ONLINE REFERENCE DOCUMENT
CYBER LIABILITY INSURANCE
As technology becomes increasingly important for successful business operations, the value of a strong Cyber Liability Insurance policy will only continue to grow. The continued rise in the amount of information stored and transferred electronically has resulted in a remarkable increase in the potential exposures facing businesses. Regulations, such as the Data Protection Act must also be considered, because a loss of sensitive personal information may subject you to fines and sanctions from the Information Commissioner. In an age where a stolen laptop or hacked account can instantly compromise the personal data of thousands of customers or an ill-advised post on a social media site can be read by hundreds in a matter of minutes, protecting yourself from cyber liabilities is just as important as some of the more traditional exposures businesses account for in their general commercial liability policies.
WHY CYBER LIABILITY INSURANCE?
A traditional commercial insurance policy is extremely unlikely to protect against most cyber exposures. Standard commercial policies are written to insure against injury or physical loss and will do little, if anything, to shield you from electronic damages and the associated costs they may incur. Exposures are vast, ranging from the content you put on your website to stored customer data.
Awareness of the potential cyber exposures your company faces is essential to managing risk through proper cover.
POSSIBLE EXPOSURES COVERED BY A TYPICAL CYBER POLICY MAY INCLUDE:
Data breaches – Increased online consumer spending has placed more responsibility on companies to protect clients’ personal information.
Business/Network Interruption – If your primary business operations require the use of computer systems, a disaster that cripples your ability to transmit data could cause you or a third party that depends on your services, to lose potential revenue. From a server failure to a data breach, such an incident can affect your day to day operations. Time and resources that normally would have gone elsewhere will need to be directed towards the problem which could result in further losses. This is especially important as denial of service attacks by hackers have been on the rise. Such attacks block access to certain websites by either rerouting traffic to a different site or overloading an organisations server.
Intellectual property rights – Your company’s online presence, whether it be through a corporate website, blogs or social media, opens you up to some of the same exposures faced by publishers. This can include libel, copyright or trademark infringement and defamation, among other things.
Damages to a third-party system – If an email sent from your server has a virus that crashes the system of a customer or the software your company distributes fails, resulting in a loss for a third party, you could be held liable for the damages.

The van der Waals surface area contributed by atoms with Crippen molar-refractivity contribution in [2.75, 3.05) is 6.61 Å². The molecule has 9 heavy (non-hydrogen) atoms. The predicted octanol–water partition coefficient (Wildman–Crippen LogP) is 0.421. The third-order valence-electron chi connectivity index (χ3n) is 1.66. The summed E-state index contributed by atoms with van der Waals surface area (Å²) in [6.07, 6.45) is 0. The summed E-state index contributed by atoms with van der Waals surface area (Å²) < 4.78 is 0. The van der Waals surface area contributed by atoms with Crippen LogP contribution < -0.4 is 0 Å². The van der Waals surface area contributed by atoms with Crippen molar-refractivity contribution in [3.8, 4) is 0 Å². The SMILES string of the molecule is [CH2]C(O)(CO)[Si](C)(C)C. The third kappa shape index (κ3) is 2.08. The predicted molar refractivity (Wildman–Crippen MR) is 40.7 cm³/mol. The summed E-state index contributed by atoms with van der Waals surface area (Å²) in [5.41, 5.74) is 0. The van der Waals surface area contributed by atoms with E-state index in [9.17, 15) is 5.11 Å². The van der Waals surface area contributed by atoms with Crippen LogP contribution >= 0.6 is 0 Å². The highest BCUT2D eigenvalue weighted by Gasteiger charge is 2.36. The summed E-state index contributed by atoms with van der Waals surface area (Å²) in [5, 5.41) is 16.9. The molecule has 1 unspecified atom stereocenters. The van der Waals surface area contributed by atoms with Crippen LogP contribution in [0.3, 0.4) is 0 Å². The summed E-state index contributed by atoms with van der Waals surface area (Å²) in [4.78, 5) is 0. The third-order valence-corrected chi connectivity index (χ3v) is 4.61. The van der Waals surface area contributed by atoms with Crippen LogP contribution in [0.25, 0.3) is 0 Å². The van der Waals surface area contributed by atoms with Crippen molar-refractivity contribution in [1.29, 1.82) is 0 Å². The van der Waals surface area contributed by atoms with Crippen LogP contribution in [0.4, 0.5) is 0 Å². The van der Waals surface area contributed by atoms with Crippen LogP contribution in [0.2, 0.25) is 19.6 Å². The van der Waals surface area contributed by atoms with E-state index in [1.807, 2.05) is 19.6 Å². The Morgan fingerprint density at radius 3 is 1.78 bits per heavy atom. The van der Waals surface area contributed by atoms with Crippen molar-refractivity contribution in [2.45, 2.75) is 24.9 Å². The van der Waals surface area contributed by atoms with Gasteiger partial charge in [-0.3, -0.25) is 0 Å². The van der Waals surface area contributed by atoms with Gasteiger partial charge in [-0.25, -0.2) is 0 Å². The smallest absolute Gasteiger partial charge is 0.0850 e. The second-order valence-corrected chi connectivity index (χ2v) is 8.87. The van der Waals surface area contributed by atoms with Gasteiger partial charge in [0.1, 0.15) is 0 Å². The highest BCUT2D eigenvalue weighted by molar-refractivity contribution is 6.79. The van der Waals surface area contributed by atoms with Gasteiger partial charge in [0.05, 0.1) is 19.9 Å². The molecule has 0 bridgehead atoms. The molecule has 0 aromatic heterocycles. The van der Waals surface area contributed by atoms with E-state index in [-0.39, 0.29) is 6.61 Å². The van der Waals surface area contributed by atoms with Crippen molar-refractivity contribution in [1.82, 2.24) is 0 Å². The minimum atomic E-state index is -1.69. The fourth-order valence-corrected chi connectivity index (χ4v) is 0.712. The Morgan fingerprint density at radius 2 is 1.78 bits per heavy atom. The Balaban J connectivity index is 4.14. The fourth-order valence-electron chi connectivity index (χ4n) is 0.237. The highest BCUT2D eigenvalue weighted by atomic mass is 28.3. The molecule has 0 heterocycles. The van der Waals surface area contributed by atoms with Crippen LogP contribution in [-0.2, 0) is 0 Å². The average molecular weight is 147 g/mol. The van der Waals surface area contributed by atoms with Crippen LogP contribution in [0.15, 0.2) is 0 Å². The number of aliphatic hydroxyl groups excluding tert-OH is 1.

System Failure – A natural disaster, malicious activity or fire could all cause physical damages that could result in data or code loss.
Cyber Extortion – Hackers can hijack websites, networks and stored data, denying access to you or your customers. They often demand money to restore your systems to working order. This can cause a temporary loss of revenue plus generate costs associated with paying the hacker’s demands or rebuilding if damage is done.
Cyber Liability Insurance is specifically designed to address the risks that come with using modern technology; risks that other types of business liability cover simply won’t. The level of cover your business needs is based on your individual operations and can vary depending on your range of exposure. It is extremely important to work with a broker that can identify your areas of risk so a policy can be tailored to fit your unique situation.
As reliance on technology continues to increase, new exposures continue to emerge. As your business grows, make sure your cyber liability cover grows with it. Hamilton Leigh is here to help you analyse your needs and make the right cover decisions to protect your operations from unnecessary risk.
DIRECTOR’S & OFFICERS’ LIABILITY
“D&O is an essential element of your insurance programme in today’s increasingly litigious society”
Executive and non-executive directors are increasingly accountable for their actions under changing legislative and regulatory frameworks and given evolving attitudes and expectations regarding corporate performance.
The main external changes underlying this increase in the personal liability of directors are changes in legislation and regulations in the areas of corporate governance, employment law, health and safety, etc. and the increasing powers of regulators. Moreover, there is a new focus on the communication of information to shareholders, and a greater willingness of shareholders and other third parties to sue.
Some of the more frequent causes of claims against directors and officers include:
- Stock price volatility
- Poor financial condition
- Mergers and acquisitions (M&A) activity
- Insider trading
- Financial restatements
- Failure to disclose problems relating to the purchase of a subsidiary
- Accounting irregularities
CRITICAL QUESTIONS THAT YOU NEED TO CONSIDER
Have you recently reviewed the scope of cover granted under your D&O policy? D&O is a complex product, with a wide variation in the breadth of cover from different providers.
The Extradition Act 2003 provides the USA and other countries with extensive powers to instigate extradition proceedings against UK directors and officers. Will your D&O policy cover the costs associated with resisting these proceedings?